This historic route is an interesting diversion from US Highway 12 on your way to or from Helena, Montana. John Mullan is credited with discovering this pass, although it was frequently traveled by Indians before then. The pass is used today by the BNSF/Montana Rail Link lines.
The road is all gravel except for the Birdseye Road segment on the Helena side. The road offers plenty of room for two-way traffic, but typically suffers from bad washboards and an occaisional rut. With proper driving, just about any vehicle could handle this road. Never-the-less, always be aware of conditions, your vehicle's capabilities, and your driving experience before deciding to drive this road.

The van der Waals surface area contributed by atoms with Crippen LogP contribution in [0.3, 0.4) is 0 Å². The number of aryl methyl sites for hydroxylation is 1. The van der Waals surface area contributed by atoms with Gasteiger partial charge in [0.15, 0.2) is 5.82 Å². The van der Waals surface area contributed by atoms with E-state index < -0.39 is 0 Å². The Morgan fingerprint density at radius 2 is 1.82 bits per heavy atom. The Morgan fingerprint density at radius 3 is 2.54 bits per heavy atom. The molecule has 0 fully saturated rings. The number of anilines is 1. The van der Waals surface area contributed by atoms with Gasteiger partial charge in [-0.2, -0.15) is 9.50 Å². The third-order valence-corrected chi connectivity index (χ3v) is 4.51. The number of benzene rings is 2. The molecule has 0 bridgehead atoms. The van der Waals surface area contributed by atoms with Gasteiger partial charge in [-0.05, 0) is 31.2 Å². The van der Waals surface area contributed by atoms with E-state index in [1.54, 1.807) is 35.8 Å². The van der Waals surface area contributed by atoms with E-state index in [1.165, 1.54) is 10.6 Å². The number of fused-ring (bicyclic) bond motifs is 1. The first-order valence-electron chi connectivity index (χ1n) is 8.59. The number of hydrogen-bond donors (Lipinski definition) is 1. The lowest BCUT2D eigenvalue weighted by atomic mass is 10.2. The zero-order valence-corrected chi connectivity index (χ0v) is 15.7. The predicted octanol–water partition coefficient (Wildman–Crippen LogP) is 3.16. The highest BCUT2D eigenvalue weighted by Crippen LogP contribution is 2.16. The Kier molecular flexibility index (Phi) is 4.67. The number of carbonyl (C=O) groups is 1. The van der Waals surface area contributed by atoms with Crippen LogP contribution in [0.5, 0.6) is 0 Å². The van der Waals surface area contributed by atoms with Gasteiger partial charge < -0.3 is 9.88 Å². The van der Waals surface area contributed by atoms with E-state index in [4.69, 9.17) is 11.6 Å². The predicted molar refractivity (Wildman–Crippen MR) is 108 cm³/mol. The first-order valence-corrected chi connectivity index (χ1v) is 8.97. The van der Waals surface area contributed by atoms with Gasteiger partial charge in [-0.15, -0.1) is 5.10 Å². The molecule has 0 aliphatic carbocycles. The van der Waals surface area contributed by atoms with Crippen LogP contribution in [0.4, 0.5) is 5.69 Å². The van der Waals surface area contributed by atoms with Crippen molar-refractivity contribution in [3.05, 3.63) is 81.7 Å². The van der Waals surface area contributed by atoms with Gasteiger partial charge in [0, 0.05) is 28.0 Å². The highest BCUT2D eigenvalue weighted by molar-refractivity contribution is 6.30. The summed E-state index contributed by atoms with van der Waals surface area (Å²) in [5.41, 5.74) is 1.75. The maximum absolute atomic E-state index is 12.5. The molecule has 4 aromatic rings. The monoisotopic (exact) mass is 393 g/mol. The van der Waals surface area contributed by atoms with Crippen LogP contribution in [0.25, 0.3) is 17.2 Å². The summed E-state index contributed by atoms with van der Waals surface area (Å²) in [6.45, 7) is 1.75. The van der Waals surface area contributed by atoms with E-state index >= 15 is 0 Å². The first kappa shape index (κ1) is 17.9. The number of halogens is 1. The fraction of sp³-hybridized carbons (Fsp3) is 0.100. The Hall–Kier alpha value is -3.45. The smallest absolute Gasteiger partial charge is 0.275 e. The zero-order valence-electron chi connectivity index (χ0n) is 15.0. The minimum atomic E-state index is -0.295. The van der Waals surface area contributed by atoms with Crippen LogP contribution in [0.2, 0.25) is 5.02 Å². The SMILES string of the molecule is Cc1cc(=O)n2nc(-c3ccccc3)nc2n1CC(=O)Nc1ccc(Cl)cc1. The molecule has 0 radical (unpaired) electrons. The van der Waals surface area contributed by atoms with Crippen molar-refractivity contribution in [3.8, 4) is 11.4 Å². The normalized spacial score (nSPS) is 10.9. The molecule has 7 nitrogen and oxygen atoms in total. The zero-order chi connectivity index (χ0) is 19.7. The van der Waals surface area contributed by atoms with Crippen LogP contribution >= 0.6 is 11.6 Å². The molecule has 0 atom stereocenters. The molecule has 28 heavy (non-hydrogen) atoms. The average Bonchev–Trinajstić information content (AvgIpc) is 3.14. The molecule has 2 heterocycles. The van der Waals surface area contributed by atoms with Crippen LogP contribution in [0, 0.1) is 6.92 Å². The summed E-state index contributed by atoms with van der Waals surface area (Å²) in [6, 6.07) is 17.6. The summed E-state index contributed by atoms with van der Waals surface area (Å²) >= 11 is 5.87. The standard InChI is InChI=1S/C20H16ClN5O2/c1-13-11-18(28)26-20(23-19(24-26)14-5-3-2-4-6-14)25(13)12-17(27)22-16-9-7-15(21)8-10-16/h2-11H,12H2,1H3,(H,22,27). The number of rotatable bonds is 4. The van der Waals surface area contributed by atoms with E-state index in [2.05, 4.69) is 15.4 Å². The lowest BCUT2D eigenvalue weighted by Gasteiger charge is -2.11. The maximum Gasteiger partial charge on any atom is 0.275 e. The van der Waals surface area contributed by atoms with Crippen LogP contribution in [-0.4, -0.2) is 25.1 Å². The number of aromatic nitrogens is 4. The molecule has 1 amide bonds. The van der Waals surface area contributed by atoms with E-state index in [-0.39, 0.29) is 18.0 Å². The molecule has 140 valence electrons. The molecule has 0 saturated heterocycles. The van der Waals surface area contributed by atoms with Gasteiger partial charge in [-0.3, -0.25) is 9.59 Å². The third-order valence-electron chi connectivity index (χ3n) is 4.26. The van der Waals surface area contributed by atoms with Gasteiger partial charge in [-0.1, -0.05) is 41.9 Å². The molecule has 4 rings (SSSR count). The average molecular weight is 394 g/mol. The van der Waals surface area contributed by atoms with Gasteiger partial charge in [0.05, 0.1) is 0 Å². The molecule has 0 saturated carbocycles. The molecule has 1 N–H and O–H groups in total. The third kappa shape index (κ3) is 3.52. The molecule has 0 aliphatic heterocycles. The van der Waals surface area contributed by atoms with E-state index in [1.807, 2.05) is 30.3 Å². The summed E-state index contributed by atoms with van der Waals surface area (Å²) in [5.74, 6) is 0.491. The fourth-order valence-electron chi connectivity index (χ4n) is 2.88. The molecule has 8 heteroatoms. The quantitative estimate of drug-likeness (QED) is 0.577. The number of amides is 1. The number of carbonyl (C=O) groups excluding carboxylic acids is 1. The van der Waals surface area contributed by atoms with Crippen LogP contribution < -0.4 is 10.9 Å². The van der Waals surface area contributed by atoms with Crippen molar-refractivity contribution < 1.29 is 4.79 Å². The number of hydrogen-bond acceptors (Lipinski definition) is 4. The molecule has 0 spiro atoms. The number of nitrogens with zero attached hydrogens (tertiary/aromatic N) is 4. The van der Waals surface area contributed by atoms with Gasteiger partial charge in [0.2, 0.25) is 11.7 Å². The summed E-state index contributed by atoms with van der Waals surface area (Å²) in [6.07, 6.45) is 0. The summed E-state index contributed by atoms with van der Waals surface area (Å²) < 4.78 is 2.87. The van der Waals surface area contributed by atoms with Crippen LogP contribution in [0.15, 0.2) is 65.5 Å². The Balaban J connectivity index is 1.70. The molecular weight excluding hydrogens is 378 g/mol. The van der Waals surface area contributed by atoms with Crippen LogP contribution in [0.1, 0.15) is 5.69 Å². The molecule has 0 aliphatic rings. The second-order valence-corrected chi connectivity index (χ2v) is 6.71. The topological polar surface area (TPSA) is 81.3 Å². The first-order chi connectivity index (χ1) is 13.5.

At the summit, plan to visit the 'open-air' Masonic Lodge and alter. In 1862, Nathaniel P. Langford and two companions started the Montana Masonic movement at this spot. Langford was also a surveyor for the Fisk Expedition and the first superintendent of Yellowstone Park.1 You will likely be sharing the open hillside here with range cattle.
On September 30, 1911, 19-year old Cromwell Dixon made the first successful flight over the Continental Divide in his Curtis bi-plane. He left Helena, and then crossed over the pass using the Northern Pacific Railroad and the Mullan Road for his bearings. He landed near Blossburg. Sadly, the young aviator died just 3 days later from an airplane crash in Spokane, Washington.2
1Sprague, Marshall. The Great Gates: The Story of the Rocky Mountain Passes. Little, Brown and Company, Boston, 1964, 430-431.
2From four Montana Daily Record articles as compiled by Coleman, Louis C. and Reiman, Leo. Captain John Mullan: His Life Building the Mullan Road as it is Today and Interesting Tales of Occurrences Along the Road. Payette Radio Limited, 1968, 454 - 456.